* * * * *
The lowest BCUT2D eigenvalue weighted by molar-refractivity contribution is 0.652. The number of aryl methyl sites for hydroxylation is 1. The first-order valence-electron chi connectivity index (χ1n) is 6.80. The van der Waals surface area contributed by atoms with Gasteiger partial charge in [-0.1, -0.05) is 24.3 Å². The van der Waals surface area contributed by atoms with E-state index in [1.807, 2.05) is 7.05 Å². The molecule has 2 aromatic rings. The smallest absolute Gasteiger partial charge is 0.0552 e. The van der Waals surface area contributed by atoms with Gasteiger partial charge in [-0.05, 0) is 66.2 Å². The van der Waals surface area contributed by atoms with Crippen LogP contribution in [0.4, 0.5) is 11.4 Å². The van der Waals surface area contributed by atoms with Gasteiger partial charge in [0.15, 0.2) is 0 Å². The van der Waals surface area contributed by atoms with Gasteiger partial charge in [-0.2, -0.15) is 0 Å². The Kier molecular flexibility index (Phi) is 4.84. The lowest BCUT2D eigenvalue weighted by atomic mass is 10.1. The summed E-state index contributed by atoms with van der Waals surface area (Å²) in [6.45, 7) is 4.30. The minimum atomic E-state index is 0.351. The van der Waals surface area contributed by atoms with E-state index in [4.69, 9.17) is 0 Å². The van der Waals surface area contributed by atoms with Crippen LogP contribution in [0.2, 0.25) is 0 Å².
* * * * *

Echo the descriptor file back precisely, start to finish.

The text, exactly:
The lowest BCUT2D eigenvalue weighted by molar-refractivity contribution is 0.652. The number of aryl methyl sites for hydroxylation is 1. The first-order valence-electron chi connectivity index (χ1n) is 6.80. The van der Waals surface area contributed by atoms with Gasteiger partial charge in [-0.1, -0.05) is 24.3 Å². The van der Waals surface area contributed by atoms with E-state index in [1.807, 2.05) is 7.05 Å². The molecule has 2 aromatic rings. The smallest absolute Gasteiger partial charge is 0.0552 e. The van der Waals surface area contributed by atoms with Gasteiger partial charge in [-0.05, 0) is 66.2 Å². The van der Waals surface area contributed by atoms with Crippen LogP contribution in [0.4, 0.5) is 11.4 Å². The van der Waals surface area contributed by atoms with Gasteiger partial charge in [0.15, 0.2) is 0 Å². The van der Waals surface area contributed by atoms with Gasteiger partial charge in [-0.2, -0.15) is 0 Å². The Kier molecular flexibility index (Phi) is 4.84. The lowest BCUT2D eigenvalue weighted by atomic mass is 10.1. The summed E-state index contributed by atoms with van der Waals surface area (Å²) in [6.45, 7) is 4.30. The minimum atomic E-state index is 0.351. The van der Waals surface area contributed by atoms with E-state index in [4.69, 9.17) is 0 Å². The van der Waals surface area contributed by atoms with Crippen LogP contribution in [0.2, 0.25) is 0 Å².